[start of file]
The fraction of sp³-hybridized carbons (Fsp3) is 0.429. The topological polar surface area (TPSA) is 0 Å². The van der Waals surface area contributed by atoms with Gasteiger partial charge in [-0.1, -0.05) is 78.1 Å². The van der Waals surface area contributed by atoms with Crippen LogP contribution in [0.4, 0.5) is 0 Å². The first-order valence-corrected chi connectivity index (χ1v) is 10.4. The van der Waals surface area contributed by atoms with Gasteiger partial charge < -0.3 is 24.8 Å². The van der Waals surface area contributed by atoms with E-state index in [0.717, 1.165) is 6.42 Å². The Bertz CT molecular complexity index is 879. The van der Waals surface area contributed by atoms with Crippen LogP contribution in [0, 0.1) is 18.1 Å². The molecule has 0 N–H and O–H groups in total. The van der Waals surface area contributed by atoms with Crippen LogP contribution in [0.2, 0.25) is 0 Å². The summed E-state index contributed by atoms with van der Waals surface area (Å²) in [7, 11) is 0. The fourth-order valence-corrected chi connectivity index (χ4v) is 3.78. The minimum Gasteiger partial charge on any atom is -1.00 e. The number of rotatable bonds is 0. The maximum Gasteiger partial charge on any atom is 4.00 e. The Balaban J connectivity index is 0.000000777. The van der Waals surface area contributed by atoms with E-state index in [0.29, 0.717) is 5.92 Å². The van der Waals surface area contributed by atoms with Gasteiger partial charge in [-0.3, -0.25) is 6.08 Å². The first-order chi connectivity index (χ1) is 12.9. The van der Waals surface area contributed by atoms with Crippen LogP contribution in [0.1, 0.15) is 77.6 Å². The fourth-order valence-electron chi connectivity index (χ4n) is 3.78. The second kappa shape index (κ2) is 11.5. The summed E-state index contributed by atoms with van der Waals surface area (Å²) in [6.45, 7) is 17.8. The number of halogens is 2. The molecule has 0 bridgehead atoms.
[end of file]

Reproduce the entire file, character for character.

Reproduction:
The fraction of sp³-hybridized carbons (Fsp3) is 0.429. The topological polar surface area (TPSA) is 0 Å². The van der Waals surface area contributed by atoms with Gasteiger partial charge in [-0.1, -0.05) is 78.1 Å². The van der Waals surface area contributed by atoms with Crippen LogP contribution in [0.4, 0.5) is 0 Å². The first-order valence-corrected chi connectivity index (χ1v) is 10.4. The van der Waals surface area contributed by atoms with Gasteiger partial charge < -0.3 is 24.8 Å². The van der Waals surface area contributed by atoms with E-state index in [0.717, 1.165) is 6.42 Å². The Bertz CT molecular complexity index is 879. The van der Waals surface area contributed by atoms with Crippen LogP contribution in [0, 0.1) is 18.1 Å². The molecule has 0 N–H and O–H groups in total. The van der Waals surface area contributed by atoms with Crippen LogP contribution in [0.2, 0.25) is 0 Å². The summed E-state index contributed by atoms with van der Waals surface area (Å²) in [7, 11) is 0. The fourth-order valence-corrected chi connectivity index (χ4v) is 3.78. The minimum Gasteiger partial charge on any atom is -1.00 e. The number of rotatable bonds is 0. The maximum Gasteiger partial charge on any atom is 4.00 e. The Balaban J connectivity index is 0.000000777. The van der Waals surface area contributed by atoms with E-state index in [0.29, 0.717) is 5.92 Å². The van der Waals surface area contributed by atoms with Gasteiger partial charge in [-0.3, -0.25) is 6.08 Å². The first-order chi connectivity index (χ1) is 12.9. The van der Waals surface area contributed by atoms with Crippen LogP contribution in [0.1, 0.15) is 77.6 Å². The fourth-order valence-electron chi connectivity index (χ4n) is 3.78. The second kappa shape index (κ2) is 11.5. The summed E-state index contributed by atoms with van der Waals surface area (Å²) in [6.45, 7) is 17.8. The number of halogens is 2. The molecule has 0 bridgehead atoms.